After I got home from mass, I searched on-line for the Federation of North American Explorers and I found their website Federation of North American Explorers. I became even more impressed!
There are 22 FNE groups across the United States and seven groups in Canada. The webpage explicitly states that they actively embrace and participate in the celebration of the Eucharist, pray together for each other, their families, and others in need, pray the Rosary together, and attend Eucharistic Adoration. They grow through service to others including feeding the poor and visiting the elderly.
Non-Catholic Christians are invited to join and participate in all activities except for reception of the Sacraments. The organization promotes respect for members of other faiths as part of their daily lives.
The intent of the FNE program is to shape “the character, social, environmental, spiritual, and leadership aspects of the child into his or her adult life.” They “deliver a Christ-centered program experience where each member strives to become an Ordinary Saint through love, service, hard work, dedication, honesty, integrity, compassion, courage, prudence and by embracing the Sacraments of the Church.”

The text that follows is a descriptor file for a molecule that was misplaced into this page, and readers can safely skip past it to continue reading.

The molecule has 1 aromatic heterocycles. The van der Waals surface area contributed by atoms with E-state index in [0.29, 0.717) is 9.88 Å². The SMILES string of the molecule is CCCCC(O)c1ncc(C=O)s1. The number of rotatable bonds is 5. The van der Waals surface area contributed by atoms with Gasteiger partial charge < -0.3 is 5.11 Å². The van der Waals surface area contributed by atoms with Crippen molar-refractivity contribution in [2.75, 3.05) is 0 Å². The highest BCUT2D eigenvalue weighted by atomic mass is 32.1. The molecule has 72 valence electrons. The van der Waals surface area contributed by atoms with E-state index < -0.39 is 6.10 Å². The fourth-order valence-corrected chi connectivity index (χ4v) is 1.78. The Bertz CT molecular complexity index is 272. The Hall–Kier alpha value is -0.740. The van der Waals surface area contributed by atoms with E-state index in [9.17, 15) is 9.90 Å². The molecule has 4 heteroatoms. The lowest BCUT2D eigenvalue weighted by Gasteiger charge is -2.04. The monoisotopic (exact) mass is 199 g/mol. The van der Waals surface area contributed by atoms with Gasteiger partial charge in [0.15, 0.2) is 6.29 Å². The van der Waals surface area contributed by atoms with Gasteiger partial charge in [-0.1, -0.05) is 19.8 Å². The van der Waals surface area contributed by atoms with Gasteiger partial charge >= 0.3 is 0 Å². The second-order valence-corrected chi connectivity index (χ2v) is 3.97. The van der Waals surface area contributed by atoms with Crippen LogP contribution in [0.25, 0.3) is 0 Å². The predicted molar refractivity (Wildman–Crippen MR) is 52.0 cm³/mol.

The FNE is recognized as a private pontifical association of faithful by the Holy See as well as by local Archdioceses as a Catholic Lay Movement.
I was particularly impressed with the 10 points of “The Explorer’s Law”, those virtues that build character, and consisted of, among other things: honor, loyalty, service and charity. Each law is stated and then explained for clarity. The one that particularly caught my attention was:
Law #3 – An Explorer is made to serve and save his neighbor. “You cannot be a follower of Christ unless you are willing to sacrifice yourself for others, and the motive must always be for our Lord’s own sake….An Explorer must be prepared, first, by learning everything he can which can make him useful, and then by being always on the watch for the ‘good turn’ which he can do….There is one ‘good turn’ which you can do for anybody at any time, i.e. say a prayer for them. In this way you can give great help to many who need it, even if it is out of your power to be of use to them in any other way.”
As I learned more about the FNE, I felt a sense of relief. In a world that is consumed by individualism, relativism and materialism, to find an organization that is developing our future generations into Catholic men of character is a true breath of fresh air!
I love God-moments like these first thing in the morning, especially Monday mornings!
If readers in the Cincinnati/Lebanon, Ohio area are interested in the local chapter of FNE, you may contact Mr. Mark Glaser at email@example.com.
“Heavenly Father, I give you thanks for the adult volunteers who donate their time and energy to develop our children, the future of our Church, into Christ-loving men and women of character. Amen.”
(A Monday Morning Blessing was first published on the blog Reflections of a Lay Catholic)